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Wednesday, March 14, 2007

How to pull an epic upset

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— The scene lives in NCAA Tournament lore, to be replayed ad nauseum over the next few days by the folks at CBS.

There's then-Hampton coach Steve Merfeld, in the arms of forward David Johnson, raising his arms and kicking his legs after his team's 63-61 victory over No. 2 seed Iowa State at the 2001 West Regional.

Upsets like that night's in Boise, Idaho - when the decided underdog fells the overwhelming favorite - put the madness in March and lure fans to the tourney like no other United States sporting event can. And the memories of them stay with everyone involved.

"The greatest feeling ever," said Marseilles Brown, a guard on that Hampton squad. "Getting to the tournament is the goal. Winning a game, it's beyond anything you can imagine."

Brown knows the feeling well. Three years before he assisted on Hampton's game-winning basket, he helped No. 14 seed Richmond bounce No. 3 seed South Carolina from the 1998 tournament's first round.

And Ron Abegglen, the old coach at Weber State, can relate as well. He led the Wildcats past Michigan State in the 1995 tournament and North Carolina in the 1999 tournament, providing two national highlights for the school in Ogden, Utah. Each time, Weber State entered as a No. 14 seed.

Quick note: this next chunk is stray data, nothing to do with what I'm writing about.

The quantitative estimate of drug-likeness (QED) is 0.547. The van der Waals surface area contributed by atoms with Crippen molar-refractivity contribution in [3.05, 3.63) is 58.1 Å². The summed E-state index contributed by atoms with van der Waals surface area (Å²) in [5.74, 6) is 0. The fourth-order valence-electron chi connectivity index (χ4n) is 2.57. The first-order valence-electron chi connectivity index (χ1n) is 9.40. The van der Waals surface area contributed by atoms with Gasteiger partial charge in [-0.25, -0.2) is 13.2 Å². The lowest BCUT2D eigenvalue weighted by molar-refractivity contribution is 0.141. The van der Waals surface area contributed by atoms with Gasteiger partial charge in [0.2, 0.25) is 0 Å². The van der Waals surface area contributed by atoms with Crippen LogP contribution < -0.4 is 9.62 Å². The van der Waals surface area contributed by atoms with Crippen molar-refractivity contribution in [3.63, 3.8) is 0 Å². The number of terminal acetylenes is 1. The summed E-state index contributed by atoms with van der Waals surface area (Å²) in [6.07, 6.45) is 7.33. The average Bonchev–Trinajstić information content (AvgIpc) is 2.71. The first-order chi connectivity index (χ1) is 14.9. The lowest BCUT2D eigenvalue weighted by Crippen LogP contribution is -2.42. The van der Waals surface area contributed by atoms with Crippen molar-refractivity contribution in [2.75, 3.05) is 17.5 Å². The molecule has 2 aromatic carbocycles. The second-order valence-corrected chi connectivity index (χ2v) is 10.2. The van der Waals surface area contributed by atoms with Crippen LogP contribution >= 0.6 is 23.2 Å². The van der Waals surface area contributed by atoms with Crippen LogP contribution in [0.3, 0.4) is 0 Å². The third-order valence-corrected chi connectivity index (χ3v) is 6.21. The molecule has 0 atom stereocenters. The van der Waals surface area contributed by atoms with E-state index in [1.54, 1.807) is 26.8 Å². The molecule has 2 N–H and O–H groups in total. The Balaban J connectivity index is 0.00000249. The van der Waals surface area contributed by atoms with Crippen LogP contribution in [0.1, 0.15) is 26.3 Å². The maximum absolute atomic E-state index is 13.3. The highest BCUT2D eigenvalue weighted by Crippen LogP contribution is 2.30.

"The key thing is convincing them (the players) can do it," Abegglen said. "Once you get them believing, and hanging in there, you've got a chance."

The belief part starts on "Selection Sunday," both said, when the first-round matchup is revealed and coaches can begin breaking down game tape.

Abegglen remembers his Wildcats being giddy about the chance to play the Tar Heels, a perennial power they had seen on TV. Meanwhile, friends in coaching told him it took Bill Guthridge's North Carolina staff three days to track down significant footage of the Wildcats.

Satellites and the Internet take away that advantage. But another, the three-point shot, remains, and has served as an underdog's biggest ally. Brown said then-Spiders coach John Beilein, now at West Virginia, built Richmond's entire South Carolina game plan around taking and making three-pointers.

"I shot the ball really, really well that game," he said. "If you don't make threes and take care of the ball, it's going to be a long day for you."

Leading at halftime isn't a requirement, but staying in the game early seems mandatory. Even a team with double-digit comeback victories on its resume can't afford to fall behind by a bunch of points.

Next comes the most crucial part of any upset - the first few sequences of the second half. It's perfect counter-punch time for the favorites.

Iowa State's push sank Hampton into an 11-point hole midway through the second half. That's when the Pirates' defense bailed them out, forcing turnovers that slowed a Cyclones attack.

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